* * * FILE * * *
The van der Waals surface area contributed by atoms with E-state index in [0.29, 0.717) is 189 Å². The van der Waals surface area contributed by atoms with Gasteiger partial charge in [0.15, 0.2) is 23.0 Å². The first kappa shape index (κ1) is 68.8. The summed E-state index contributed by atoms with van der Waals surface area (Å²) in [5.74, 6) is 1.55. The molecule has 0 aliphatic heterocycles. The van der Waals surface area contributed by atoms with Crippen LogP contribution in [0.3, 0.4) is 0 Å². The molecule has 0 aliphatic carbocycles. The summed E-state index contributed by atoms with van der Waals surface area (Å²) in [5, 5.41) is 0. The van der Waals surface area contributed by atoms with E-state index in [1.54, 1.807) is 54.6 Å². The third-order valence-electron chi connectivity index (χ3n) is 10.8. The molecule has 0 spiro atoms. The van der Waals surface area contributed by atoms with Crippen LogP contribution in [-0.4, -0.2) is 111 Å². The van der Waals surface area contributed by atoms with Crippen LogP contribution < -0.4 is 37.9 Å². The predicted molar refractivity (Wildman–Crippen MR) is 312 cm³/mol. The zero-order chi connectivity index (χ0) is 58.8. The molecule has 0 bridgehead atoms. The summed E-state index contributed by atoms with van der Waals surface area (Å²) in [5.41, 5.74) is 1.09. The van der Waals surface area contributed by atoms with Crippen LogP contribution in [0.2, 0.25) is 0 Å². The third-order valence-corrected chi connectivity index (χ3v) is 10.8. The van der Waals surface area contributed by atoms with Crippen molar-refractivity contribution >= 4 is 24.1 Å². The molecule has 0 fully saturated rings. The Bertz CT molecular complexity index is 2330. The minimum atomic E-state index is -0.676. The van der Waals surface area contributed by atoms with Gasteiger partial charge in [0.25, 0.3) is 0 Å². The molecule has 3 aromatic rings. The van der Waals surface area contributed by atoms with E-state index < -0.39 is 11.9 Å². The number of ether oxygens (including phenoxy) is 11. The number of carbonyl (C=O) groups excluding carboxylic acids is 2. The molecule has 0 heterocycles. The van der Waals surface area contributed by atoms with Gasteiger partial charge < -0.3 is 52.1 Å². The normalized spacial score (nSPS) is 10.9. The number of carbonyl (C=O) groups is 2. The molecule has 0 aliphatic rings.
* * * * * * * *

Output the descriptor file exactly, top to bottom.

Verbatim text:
The van der Waals surface area contributed by atoms with E-state index in [0.29, 0.717) is 189 Å². The van der Waals surface area contributed by atoms with Gasteiger partial charge in [0.15, 0.2) is 23.0 Å². The first kappa shape index (κ1) is 68.8. The summed E-state index contributed by atoms with van der Waals surface area (Å²) in [5.74, 6) is 1.55. The molecule has 0 aliphatic heterocycles. The van der Waals surface area contributed by atoms with Crippen LogP contribution in [0.3, 0.4) is 0 Å². The molecule has 0 aliphatic carbocycles. The summed E-state index contributed by atoms with van der Waals surface area (Å²) in [5, 5.41) is 0. The van der Waals surface area contributed by atoms with E-state index in [1.54, 1.807) is 54.6 Å². The third-order valence-electron chi connectivity index (χ3n) is 10.8. The molecule has 0 spiro atoms. The van der Waals surface area contributed by atoms with Crippen LogP contribution in [-0.4, -0.2) is 111 Å². The van der Waals surface area contributed by atoms with Crippen LogP contribution < -0.4 is 37.9 Å². The predicted molar refractivity (Wildman–Crippen MR) is 312 cm³/mol. The zero-order chi connectivity index (χ0) is 58.8. The molecule has 0 bridgehead atoms. The summed E-state index contributed by atoms with van der Waals surface area (Å²) in [5.41, 5.74) is 1.09. The van der Waals surface area contributed by atoms with Crippen LogP contribution in [0.2, 0.25) is 0 Å². The third-order valence-corrected chi connectivity index (χ3v) is 10.8. The van der Waals surface area contributed by atoms with Crippen molar-refractivity contribution >= 4 is 24.1 Å². The molecule has 0 fully saturated rings. The Bertz CT molecular complexity index is 2330. The minimum atomic E-state index is -0.676. The van der Waals surface area contributed by atoms with Gasteiger partial charge in [0.25, 0.3) is 0 Å². The molecule has 3 aromatic rings. The van der Waals surface area contributed by atoms with E-state index < -0.39 is 11.9 Å². The number of ether oxygens (including phenoxy) is 11. The number of carbonyl (C=O) groups excluding carboxylic acids is 2. The molecule has 0 heterocycles. The van der Waals surface area contributed by atoms with Gasteiger partial charge < -0.3 is 52.1 Å². The normalized spacial score (nSPS) is 10.9. The number of carbonyl (C=O) groups is 2. The molecule has 0 aliphatic rings.